Psoriasis is a skin condition that is of major concern among dermatologists and at the same time, has seemed not to receive the spotlight it deserves. About 2-3% of the world’s population suffer from psoriasis.
Those suffering from this skin condition not only have to live with the discomfort but also the stigma that comes with it. Thus, psoriasis can also have an major impact on the psychological state of those with the condition as they may worry others judge them based on their disease.
What is Psoriasis?
Psoriasis is an autoimmune skin disease or in other words the immune system is not working as should. Rather than fight viruses, the body is working against itself or in the case of psoriasis in affecting the skin.
It comes with several symptoms which are mostly physical, such as scale-like rash on affected area, dry skin, itching and burning, skin discoloration and so much more. People living with psoriasis often go between periods of flare and remission.
A flare period is characterized as when psoriasis physically shows itself on the patient's body. Flare periods can be mild as well as extremely intense and is usually accompanied by itching or burning.
Although this maybe a regular occurrence for these people, remission can also occur when the skin clears up for a period. Of course, the old scars do not go away but they may stay in remission for a long period of time until they experience a trigger again.
What can cause flare ups?
For patients, triggers can range from hormonal changes which is basically unavoidable for women. Another factor that can lead to a flare up is stress which often times cannot be avoided. Stress can be particularly tricky when dealing with psoriasis as those with the condition stress or worry while trying to avoid a flare up.
Sometimes, a totally unrelated skin injury can also be a trigger. Patients who have other immune deficiencies also flare up a lot. There are different forms of psoriasis including but not limited to plaque psoriasis and scalp psoriasis.
Types of Psoriasis
Plaque is the most common type of the disease as it is found in about 80% psoriatic patients. It usually involves thickened areas of dry skin, which feels scaly and appears pink or red with silvery white scale on light skin.
On dark skin, it looks dark brown or purple with grey scales. Can be managed using ultraviolent light and applying ointment.
Scalp psoriasis typically affects the head and its surrounding regions i.e., neck, ears, forehead etc. It is fairly popular, affecting almost a half of the psoriatic patients.
It is also very possible to have more than one kind of psoriasis. Scalp psoriasis may be mild and sometimes very severe with symptoms of thickened skin, dry scalp, itching, bleeding, temporary hair loss, dandruff like flakes.
Treatment includes coal tar which causes the shedding of dry skin from the body, medicated shampoos, ointments, phototherapy, injections and scalp therapy.
Causes of the Condition
The first reaction people get when they see a psoriatic patient is usually worry that they are contagious. That of course is understandable, but the fact of the matter is psoriasis is not contagious at all. Some of its known causes are:
Genetics is one of the most notable causes of psoriasis. This is because, patients with this skin condition more often than not, have a relative or had a relative that has had to live with the condition.
When the body does not function as it should, it can convince itself that its healthy cells are a danger to it. So instead of fighting viruses and infections, the body is constantly working against itself.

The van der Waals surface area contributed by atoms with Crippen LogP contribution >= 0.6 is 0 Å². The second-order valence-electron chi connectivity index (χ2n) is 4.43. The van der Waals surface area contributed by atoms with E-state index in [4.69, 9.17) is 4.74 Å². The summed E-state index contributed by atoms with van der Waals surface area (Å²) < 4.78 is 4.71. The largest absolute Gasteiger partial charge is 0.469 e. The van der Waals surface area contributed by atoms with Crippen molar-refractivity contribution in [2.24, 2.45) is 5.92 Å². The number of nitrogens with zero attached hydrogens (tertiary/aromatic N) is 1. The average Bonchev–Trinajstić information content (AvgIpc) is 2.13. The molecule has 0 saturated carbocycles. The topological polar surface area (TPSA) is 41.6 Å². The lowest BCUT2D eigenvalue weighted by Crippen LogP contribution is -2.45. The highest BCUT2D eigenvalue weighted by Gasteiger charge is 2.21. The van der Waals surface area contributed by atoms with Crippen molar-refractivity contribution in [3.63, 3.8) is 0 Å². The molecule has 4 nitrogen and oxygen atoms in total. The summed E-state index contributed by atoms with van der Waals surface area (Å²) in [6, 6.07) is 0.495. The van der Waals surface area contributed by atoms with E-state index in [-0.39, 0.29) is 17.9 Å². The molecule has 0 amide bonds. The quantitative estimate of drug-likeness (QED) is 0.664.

What does psoriasis look like?
Mild psoriasis looks like red or pink irritation to the skin with silvery white patches while severe psoriasis appears and feel scaly and will itch till it burns. A patient who has had previous psoriatic experience will have scars from previous scales and the itching that comes with it.
There is no known permanent treatment for the skin condition but there are approved measures that can be taken to control the spread of flares and help keep the individual in a longer period of remission. Some of these measures are;
- Psychological intervention
It has already been established that stress is a serious trigger that must not be undermined. It has also been proven by experts in the field that patients who experience psoriasis on hidden parts of their body tend to worry less than those who cannot hide its presence and as such, they experience significantly lesser flare ups.
Therefore, effort should be made to keep the patient’s mind as stress-free as possible and making their environment free of judgement.
Light therapy has also been deemed a safe treatment for many skin conditions. It releases waves of light that helps improve the body’s natural healing process.
3. Over the counter relief
Ointments and some medications are given to control the effects of psoriasis on patients. Although chosen treatment varies in relation to type of psoriasis. It is therefore necessary that the kind of medication gotten, or ointment be prescribed by a dermatologist.
There are certain medications which have been developed to inject directly into affected area to help control it.
What is the difference between eczema and psoriasis?
While both skin conditions may look the same, they are quite different. The biggest difference of cause lies in their causes.
Eczema seems to focus more on the back of the knee and the inside of the elbows while psoriasis can affect any part of the human body. Eczema is quite common in kids and psoriasis makes its presence known from age 15-above.
Eczema hates heat and can be very unbearable in summer and hot weather while a controlled amount of natural sunlight tends to reduce the effect of psoriasis.
And finally, while both diseases itch, psoriasis causes mild to severe itching and sometimes burn while eczema causes itching so intense, it causes victims to scratch till they bleed and further.